[BuraTamori] Nagoya – City of the Castle built by Ieyasu

The 2016 June 10th and 17th, broadcast of Japanese TV show, BuraTamori was about Nagoya City of Aichi Prefecture, Japan.

The theme of this episode was,

“Owari-Nagoya prospers thanks to Ieyasu?”


Who is Ieyasu?

Tokugawa Ieyasu is one of the most famous samurai lords of Japan, who united Japan after more than 100 years of war and division. He started the Edo period which lasted for more than 250 years. During this whole 250 years, the Tokugawa family starting from Ieyasu continued to rule Japan as Shogun, the head of all samurai.

He was born in the Owari region, which includes Nagoya. This is why the city of Nagoya is also referred to as “Owari-Nagoya”. Nagoya is the 3rd largest city of Japan after Osaka and Yokohama (excluding Tokyo).

The guide of this episode was Professor Aki Yamamura of Kyoto University, and she explains how Ieyasu’s legacy still remains in the prosperous city of Nagoya. The crew also visits the great Atsuta Jingu Shrine that keeps old documents from the times of Ieyasu.

Nagoya Castle built by Ieyasu

The Nagoya Castle built by Ieyasu is one of the biggest castles in Japan. The area where the Tenshukaku (the biggest castle building) is placed is called the Honmaru, and Nagoya Castle has the largest Honmaru area among all castles in Japan.

In Buratamori, a special feature of this castle called the “Karamete Umadashi” was explained. This is a secret entrance made in front of the castle gates to let warriors and horses get out without being noticed by the enemy.

The Nagoya Castle Town

The castle town created by Tokugawa Ieyasu has a beautiful cityscape that is organized in a neat grid-shape. Ieyasu made many grids so that each block prospers as a “commercial town”. Before the Nagoya Castle was made, there were more people in a town called Kiyosu to the North of Nagoya. In 1610 when the Nagoya castle was completed, Ieyasu relocated 50,000 people from Kiyosu to Nagoya, creating the thriving cityscape that Ieyasu had dreamed of. In the images below, we can see that the grid made by Ieyasu more than 400 years ago still remains in today’s Nagoya City.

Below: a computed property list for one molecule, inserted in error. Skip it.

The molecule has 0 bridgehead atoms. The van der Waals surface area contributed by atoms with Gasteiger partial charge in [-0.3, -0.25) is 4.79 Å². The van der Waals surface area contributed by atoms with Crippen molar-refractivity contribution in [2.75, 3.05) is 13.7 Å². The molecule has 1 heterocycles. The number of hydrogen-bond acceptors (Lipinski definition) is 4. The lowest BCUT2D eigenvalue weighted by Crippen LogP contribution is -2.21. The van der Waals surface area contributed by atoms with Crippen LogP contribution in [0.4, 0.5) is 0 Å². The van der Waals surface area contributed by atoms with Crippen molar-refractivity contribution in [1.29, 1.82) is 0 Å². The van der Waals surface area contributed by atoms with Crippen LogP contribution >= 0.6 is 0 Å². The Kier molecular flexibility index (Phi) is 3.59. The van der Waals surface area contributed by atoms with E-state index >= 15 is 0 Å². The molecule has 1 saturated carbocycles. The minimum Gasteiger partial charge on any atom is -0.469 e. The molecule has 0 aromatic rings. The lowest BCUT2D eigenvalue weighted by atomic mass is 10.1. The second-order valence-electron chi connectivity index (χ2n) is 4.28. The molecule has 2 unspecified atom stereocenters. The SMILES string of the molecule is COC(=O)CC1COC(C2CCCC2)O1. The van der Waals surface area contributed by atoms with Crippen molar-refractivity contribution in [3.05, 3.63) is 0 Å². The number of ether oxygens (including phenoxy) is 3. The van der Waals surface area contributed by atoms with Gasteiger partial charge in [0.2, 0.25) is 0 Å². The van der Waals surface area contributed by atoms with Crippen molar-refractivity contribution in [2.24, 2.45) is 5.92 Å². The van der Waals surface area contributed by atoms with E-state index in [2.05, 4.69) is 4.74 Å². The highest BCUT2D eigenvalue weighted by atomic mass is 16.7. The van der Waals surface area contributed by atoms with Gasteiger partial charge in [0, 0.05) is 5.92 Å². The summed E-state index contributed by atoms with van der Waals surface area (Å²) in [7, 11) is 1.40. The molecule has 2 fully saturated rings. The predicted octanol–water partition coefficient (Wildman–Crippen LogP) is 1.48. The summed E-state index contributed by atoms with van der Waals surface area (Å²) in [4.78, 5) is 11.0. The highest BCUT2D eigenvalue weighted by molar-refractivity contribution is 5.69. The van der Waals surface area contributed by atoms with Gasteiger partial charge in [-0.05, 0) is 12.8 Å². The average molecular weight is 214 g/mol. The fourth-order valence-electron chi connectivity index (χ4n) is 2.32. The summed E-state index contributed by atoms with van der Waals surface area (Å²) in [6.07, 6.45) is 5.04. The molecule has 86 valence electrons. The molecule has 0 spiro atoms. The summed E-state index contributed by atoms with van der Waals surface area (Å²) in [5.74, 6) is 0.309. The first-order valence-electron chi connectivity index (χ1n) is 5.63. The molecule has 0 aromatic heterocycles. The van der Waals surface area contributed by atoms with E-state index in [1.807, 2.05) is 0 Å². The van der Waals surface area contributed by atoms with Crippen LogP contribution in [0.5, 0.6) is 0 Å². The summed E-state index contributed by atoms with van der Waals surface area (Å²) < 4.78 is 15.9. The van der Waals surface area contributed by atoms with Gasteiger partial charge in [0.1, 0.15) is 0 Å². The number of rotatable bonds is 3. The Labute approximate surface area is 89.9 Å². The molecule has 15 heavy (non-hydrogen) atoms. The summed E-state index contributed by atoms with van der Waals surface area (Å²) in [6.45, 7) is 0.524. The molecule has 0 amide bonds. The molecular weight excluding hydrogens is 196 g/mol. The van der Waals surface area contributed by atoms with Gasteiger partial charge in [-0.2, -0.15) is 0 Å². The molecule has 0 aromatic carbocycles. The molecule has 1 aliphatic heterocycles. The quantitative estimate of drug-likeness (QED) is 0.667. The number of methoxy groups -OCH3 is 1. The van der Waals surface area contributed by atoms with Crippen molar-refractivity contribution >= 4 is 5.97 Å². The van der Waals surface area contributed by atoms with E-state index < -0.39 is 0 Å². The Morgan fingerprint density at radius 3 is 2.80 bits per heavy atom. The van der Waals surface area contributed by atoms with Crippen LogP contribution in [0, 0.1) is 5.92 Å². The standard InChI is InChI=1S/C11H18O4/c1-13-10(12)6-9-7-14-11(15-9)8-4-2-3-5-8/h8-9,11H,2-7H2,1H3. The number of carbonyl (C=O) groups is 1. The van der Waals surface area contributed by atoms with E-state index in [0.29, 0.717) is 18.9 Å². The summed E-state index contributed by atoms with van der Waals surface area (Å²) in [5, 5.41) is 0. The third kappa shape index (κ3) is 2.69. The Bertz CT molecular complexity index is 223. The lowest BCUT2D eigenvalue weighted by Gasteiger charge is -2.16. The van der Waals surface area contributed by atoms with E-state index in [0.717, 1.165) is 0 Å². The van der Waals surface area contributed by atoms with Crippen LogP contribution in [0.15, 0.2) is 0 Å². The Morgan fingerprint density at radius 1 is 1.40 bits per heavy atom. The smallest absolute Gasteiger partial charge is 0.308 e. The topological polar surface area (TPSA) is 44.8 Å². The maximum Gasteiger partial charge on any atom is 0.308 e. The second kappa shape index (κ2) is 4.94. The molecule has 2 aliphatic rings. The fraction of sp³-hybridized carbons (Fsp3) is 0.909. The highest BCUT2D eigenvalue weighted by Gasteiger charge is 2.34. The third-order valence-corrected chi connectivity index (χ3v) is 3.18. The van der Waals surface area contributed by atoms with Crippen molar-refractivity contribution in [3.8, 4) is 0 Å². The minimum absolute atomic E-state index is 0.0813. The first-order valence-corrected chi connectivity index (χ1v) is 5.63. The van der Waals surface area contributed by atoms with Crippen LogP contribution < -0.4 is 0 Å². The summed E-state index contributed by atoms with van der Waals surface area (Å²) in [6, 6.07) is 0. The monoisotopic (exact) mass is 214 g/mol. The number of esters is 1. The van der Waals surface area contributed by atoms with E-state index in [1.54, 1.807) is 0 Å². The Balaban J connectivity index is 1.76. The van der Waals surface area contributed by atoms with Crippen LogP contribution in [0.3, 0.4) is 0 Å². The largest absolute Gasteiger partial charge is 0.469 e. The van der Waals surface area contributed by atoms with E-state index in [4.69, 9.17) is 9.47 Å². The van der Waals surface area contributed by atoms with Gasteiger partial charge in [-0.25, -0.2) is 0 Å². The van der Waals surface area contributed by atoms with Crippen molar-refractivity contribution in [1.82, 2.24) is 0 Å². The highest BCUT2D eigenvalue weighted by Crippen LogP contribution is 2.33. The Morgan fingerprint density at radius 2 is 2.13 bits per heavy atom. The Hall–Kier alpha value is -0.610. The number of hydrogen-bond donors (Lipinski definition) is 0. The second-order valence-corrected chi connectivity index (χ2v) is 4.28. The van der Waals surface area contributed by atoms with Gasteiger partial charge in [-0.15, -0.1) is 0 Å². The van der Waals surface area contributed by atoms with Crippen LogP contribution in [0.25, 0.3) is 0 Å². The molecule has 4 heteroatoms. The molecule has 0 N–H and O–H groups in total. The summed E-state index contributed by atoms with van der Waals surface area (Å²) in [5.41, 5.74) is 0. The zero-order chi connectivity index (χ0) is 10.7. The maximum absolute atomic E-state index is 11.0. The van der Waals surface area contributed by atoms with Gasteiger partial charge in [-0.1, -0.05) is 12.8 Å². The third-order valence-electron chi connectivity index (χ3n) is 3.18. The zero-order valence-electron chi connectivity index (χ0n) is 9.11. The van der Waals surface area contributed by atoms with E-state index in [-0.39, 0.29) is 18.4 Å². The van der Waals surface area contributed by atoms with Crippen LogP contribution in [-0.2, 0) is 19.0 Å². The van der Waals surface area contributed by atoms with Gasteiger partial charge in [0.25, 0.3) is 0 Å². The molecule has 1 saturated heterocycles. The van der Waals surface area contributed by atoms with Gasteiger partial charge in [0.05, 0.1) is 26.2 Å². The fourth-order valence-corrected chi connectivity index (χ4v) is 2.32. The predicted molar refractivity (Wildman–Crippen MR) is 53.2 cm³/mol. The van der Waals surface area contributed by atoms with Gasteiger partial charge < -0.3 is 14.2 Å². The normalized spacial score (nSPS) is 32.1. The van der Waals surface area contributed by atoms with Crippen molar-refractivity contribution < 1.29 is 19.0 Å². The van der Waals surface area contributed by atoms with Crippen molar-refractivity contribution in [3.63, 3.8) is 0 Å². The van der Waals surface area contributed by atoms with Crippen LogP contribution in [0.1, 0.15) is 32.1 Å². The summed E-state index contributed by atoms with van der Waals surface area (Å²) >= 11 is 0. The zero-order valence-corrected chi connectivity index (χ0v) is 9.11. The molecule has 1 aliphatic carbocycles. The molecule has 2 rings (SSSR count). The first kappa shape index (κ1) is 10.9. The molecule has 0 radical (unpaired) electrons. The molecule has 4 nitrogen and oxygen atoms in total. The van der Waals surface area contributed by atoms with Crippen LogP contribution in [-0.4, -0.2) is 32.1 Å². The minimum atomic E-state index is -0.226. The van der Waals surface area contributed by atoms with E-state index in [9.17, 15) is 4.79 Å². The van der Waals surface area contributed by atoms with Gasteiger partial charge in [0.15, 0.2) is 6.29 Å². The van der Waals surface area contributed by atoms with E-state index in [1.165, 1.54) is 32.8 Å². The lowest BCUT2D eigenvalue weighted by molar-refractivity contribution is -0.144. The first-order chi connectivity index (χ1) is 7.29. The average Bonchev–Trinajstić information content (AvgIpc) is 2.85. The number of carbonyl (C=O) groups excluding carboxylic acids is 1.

The Atsuta Jingu Shrine

Atsuta Jingu Shrine was founded in 646 and is famous as the main shrine of Nagoya. When Ieyasu was a child, he was actually held hostage for 2 years in a mansion very close to this shrine, for an alliance of his father. After unifying Japan, there is a record that Ieyasu rebuilt a portion of the Atsuta Jingu shrine.

The main object of worship of this shrine is the legendary sword called the Kusanagi no Tsurugi. Also, there are shrines dedicated for important gods of Shintoism, such as Amaterasu Omikami, Susano no Mikoto, Yamato Takeru no Mikoto, Miyasu Hime no Mikoto, and Takeinadane no Mikoto are enshrined.

Endouji Shopping street

The Endouji (or Endoji) Shopping Street in the city of Nagoya is a popular site for tourists who want to experience the atmosphere of old-fasihoned Japan. The name of the street comes from the Endonji Temple closeby, but the street name is pronounced “Endouji” although the proper name of the temple is “Endonji”.

Toyota, car manufacture giant that supports Nagoya today

Toyota Motor has its headquarters in Toyota City near Nagoya, and many Toyota cars are distributed to the world through the port of Nagoya. Since 1997, Nagoya has been leading Japan in export rankings of manufacturing products such as automobiles, aircraft, and electronics.

Extra: Does Tamori hate Nagoya?

The famous host of this program, Tamori was widely believed to dislike Nagoya because of the jokes he made back in the 1980’s. Nagoya is one of the largest cities in Japan, but the residents have a rare dialect that uses the sound “mya” which is rarely used in the Japanese language. Back in the days, Tamori made fun of this dialect and there was a case where an angry Nagoya resident sent a threatening letter to Tamori. However in this episode, Tamori says he has many friends in Nagoya and the Nagoya dialect that Tamori used amazed native Nagoya residents because Tamori is known to be from Fukuoka, a different part of Japan.